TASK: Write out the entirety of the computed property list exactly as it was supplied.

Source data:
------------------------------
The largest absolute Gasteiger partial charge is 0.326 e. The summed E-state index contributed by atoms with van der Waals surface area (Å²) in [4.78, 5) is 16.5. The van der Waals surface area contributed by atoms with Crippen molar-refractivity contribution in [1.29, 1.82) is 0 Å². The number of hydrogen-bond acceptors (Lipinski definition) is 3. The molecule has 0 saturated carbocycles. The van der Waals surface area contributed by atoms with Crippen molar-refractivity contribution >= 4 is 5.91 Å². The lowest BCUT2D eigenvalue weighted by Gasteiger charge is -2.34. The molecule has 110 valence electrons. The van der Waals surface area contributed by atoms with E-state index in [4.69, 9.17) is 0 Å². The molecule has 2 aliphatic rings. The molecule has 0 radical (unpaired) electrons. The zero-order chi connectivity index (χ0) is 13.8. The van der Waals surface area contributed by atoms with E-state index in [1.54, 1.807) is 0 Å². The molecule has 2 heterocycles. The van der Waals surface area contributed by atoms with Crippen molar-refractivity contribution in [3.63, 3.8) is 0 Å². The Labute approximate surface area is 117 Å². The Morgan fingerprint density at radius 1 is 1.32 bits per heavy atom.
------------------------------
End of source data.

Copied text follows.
The largest absolute Gasteiger partial charge is 0.326 e. The summed E-state index contributed by atoms with van der Waals surface area (Å²) in [4.78, 5) is 16.5. The van der Waals surface area contributed by atoms with Crippen molar-refractivity contribution in [1.29, 1.82) is 0 Å². The number of hydrogen-bond acceptors (Lipinski definition) is 3. The molecule has 0 saturated carbocycles. The van der Waals surface area contributed by atoms with Crippen molar-refractivity contribution >= 4 is 5.91 Å². The lowest BCUT2D eigenvalue weighted by Gasteiger charge is -2.34. The molecule has 110 valence electrons. The van der Waals surface area contributed by atoms with E-state index in [4.69, 9.17) is 0 Å². The molecule has 2 aliphatic rings. The molecule has 0 radical (unpaired) electrons. The zero-order chi connectivity index (χ0) is 13.8. The van der Waals surface area contributed by atoms with E-state index in [1.54, 1.807) is 0 Å². The molecule has 2 heterocycles. The van der Waals surface area contributed by atoms with Crippen molar-refractivity contribution in [3.63, 3.8) is 0 Å². The Labute approximate surface area is 117 Å². The Morgan fingerprint density at radius 1 is 1.32 bits per heavy atom.